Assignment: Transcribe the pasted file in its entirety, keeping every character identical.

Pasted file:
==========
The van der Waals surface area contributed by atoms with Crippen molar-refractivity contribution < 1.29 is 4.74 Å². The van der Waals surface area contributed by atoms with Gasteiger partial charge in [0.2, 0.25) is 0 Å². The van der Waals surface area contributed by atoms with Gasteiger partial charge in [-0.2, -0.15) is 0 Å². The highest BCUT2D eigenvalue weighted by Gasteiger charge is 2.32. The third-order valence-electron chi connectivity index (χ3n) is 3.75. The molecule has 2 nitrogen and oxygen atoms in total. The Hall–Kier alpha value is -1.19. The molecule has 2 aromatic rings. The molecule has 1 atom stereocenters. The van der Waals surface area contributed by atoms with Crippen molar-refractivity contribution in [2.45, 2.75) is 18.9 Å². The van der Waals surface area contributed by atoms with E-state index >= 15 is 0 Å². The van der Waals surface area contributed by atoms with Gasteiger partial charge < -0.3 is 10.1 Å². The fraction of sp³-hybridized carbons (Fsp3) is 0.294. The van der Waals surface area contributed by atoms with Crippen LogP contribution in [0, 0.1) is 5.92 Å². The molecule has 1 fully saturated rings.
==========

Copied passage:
The van der Waals surface area contributed by atoms with Crippen molar-refractivity contribution < 1.29 is 4.74 Å². The van der Waals surface area contributed by atoms with Gasteiger partial charge in [0.2, 0.25) is 0 Å². The van der Waals surface area contributed by atoms with Gasteiger partial charge in [-0.2, -0.15) is 0 Å². The highest BCUT2D eigenvalue weighted by Gasteiger charge is 2.32. The third-order valence-electron chi connectivity index (χ3n) is 3.75. The molecule has 2 nitrogen and oxygen atoms in total. The Hall–Kier alpha value is -1.19. The molecule has 2 aromatic rings. The molecule has 1 atom stereocenters. The van der Waals surface area contributed by atoms with Crippen molar-refractivity contribution in [2.45, 2.75) is 18.9 Å². The van der Waals surface area contributed by atoms with E-state index >= 15 is 0 Å². The van der Waals surface area contributed by atoms with Gasteiger partial charge < -0.3 is 10.1 Å². The fraction of sp³-hybridized carbons (Fsp3) is 0.294. The van der Waals surface area contributed by atoms with Crippen LogP contribution in [0, 0.1) is 5.92 Å². The molecule has 1 fully saturated rings.